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To submit news, a designer diary, outrageous rumors, or other material, please contact BGG News editor W. Eric Martin via email – wericmartin AT gmail.com

Archive for W. Eric Martin

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Game Preview: SPIEL 2016 — Sail Away, or Carry Me and My Coconuts on the Waves

W. Eric Martin
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Marc André nearly took home the Spiel des Jahres award in 2014 for Splendor, a quick-playing game in which players collect gem tokens to purchase cards and (eventually) impress nobles with their varied collection of cards. (Yes, it's possible to write about Splendor in a thematic manner, but I think this is about as far as most people take it.)

André's Barony, released in 2015, features gameplay similar to Splendor in that players take one tiny action each turn, with those actions eventually piling up into something measurable.

Now in 2016, the German branch of Mattel plans to release a new André design — Sail Away — at SPIEL 2016, and once again this game features tiny actions that slowly build to something bigger, with players this time trying to move resources off of tropical islands in order to fulfill contracts for ships, with each filled ship then providing a bonus of some sort. Be sure to watch for the trio of pirates that you can hire each round as if your opponents aren't careful, you can earn more money from them than from anything else...

Set-up for a four-player game


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Fri Sep 30, 2016 5:48 pm
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Game Preview: SPIEL 2016 — Sherlock 13, or What One Man Can Invent Another Can Discover

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A bevy of games featuring Sherlock Holmes have been released in the past few years from publishers around the world — let's call it the "Cumberbatch effect" — and naturally most of them feature deduction in some form. One of the purest — shall we say, elementary? — deduction designs in this group is Hope S. Hwang's Sherlock 13, originally released as Holmes 13 in 2013 by Magpie and now reissued by BoardM Factory with art by the seemingly ever-present Vincent Dutrait.

I recorded an overview of the game at SPIEL 2015, and now in the run-up to its presence in three-dimensional form at SPIEL 2016, here's a look at the finished production.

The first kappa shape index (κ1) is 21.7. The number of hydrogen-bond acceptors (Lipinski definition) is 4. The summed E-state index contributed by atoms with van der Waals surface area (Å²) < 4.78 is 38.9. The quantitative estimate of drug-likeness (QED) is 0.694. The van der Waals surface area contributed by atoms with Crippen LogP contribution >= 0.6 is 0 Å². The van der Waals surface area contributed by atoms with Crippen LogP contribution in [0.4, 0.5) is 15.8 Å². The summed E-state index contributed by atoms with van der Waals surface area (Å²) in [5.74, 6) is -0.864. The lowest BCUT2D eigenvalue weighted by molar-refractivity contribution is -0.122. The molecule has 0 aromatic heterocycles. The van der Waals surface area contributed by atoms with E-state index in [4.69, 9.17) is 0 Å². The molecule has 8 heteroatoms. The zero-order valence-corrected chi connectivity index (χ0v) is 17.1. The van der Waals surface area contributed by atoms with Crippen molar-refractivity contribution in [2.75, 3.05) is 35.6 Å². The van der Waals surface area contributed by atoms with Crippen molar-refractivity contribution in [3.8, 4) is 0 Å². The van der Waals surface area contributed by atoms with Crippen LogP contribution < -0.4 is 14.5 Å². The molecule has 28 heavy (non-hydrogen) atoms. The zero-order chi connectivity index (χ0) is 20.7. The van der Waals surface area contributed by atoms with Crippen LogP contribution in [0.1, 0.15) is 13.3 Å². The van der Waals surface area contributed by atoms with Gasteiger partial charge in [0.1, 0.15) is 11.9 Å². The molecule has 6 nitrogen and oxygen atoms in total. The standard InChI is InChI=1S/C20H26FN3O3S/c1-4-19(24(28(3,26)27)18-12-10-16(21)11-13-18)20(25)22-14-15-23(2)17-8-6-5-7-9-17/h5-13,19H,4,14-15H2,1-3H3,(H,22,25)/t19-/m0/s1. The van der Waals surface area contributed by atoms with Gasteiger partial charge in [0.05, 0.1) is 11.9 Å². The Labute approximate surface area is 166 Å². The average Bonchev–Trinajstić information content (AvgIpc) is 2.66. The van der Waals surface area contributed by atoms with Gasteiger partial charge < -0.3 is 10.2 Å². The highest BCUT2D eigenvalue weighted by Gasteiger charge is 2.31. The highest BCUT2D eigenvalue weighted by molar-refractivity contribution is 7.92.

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Tue Sep 27, 2016 9:00 pm
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Game Preview: SPIEL 2016 — Goths Save the Queen, or Scatter Her Enemies and Make Them Fall

W. Eric Martin
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If ever I suspected a game of originating from a title, it's Goths Save the Queen, which sounds like a name created by bored high schoolers, but as folks like Reiner Knizia and Magic: The Gathering head designer Mark Rosewater point out, if you start game creation in the same place every time, you'll likely end up in the same place as well. Why not start a game design by generating a bunch of titles, then seeing what inspires you? (My wife and I did the same thing when writing magazine articles eons ago, which is how she ended up selling an article on "The Orgasm Diet" to Redbook.)

In any case, Goths Save the Queen from Vincent Bonnard and Sit Down! is a team-based game in which players act in a very un-teamlike way — that is, not knowing what the other person is doing — while trying to rescue a queen hidden in the middle of an extremely small countryside.


Goths Save the Queen, with variant "fog of war" tokens
and (on the right) plastic Twinple figures


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Mon Sep 26, 2016 9:00 pm
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Game Preview: SPIEL 2016 — Garden of Minions, or Three Shall Be the Number Thou Shalt Count

W. Eric Martin
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Kuro, who self-publishes games under the label Manifest Destiny, creates games that — despite having few components or rules — are complicated to play, most notably with The Ravens of Thri Sahashri. You know what the goal is, that's clear, but you have no clue what to do to get there. You can't easily judge when an action you perform is good or bad because everything is circumstantial and all will be revealed in time, possibly when it's too late.